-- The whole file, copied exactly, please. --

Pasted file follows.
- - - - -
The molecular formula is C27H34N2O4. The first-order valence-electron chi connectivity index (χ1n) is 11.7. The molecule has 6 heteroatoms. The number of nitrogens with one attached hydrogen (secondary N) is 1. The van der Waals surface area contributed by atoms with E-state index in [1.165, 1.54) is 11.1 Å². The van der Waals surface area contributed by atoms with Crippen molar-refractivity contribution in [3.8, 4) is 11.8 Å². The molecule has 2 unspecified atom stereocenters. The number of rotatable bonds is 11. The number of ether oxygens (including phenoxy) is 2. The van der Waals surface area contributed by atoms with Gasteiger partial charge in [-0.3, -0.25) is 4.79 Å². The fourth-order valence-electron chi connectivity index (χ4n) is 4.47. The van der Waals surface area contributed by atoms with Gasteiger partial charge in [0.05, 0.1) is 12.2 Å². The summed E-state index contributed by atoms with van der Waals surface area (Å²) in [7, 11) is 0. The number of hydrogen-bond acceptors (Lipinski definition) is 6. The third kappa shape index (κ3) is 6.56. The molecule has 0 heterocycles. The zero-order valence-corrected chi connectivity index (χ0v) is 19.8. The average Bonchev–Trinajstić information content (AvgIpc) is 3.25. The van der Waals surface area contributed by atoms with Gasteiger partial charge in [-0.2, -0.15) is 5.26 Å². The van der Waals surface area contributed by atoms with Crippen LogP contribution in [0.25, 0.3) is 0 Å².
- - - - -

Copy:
The molecular formula is C27H34N2O4. The first-order valence-electron chi connectivity index (χ1n) is 11.7. The molecule has 6 heteroatoms. The number of nitrogens with one attached hydrogen (secondary N) is 1. The van der Waals surface area contributed by atoms with E-state index in [1.165, 1.54) is 11.1 Å². The van der Waals surface area contributed by atoms with Crippen molar-refractivity contribution in [3.8, 4) is 11.8 Å². The molecule has 2 unspecified atom stereocenters. The number of rotatable bonds is 11. The number of ether oxygens (including phenoxy) is 2. The van der Waals surface area contributed by atoms with Gasteiger partial charge in [-0.3, -0.25) is 4.79 Å². The fourth-order valence-electron chi connectivity index (χ4n) is 4.47. The van der Waals surface area contributed by atoms with Gasteiger partial charge in [0.05, 0.1) is 12.2 Å². The summed E-state index contributed by atoms with van der Waals surface area (Å²) in [7, 11) is 0. The number of hydrogen-bond acceptors (Lipinski definition) is 6. The third kappa shape index (κ3) is 6.56. The molecule has 0 heterocycles. The zero-order valence-corrected chi connectivity index (χ0v) is 19.8. The average Bonchev–Trinajstić information content (AvgIpc) is 3.25. The van der Waals surface area contributed by atoms with Gasteiger partial charge in [-0.2, -0.15) is 5.26 Å². The van der Waals surface area contributed by atoms with Crippen LogP contribution in [0.25, 0.3) is 0 Å².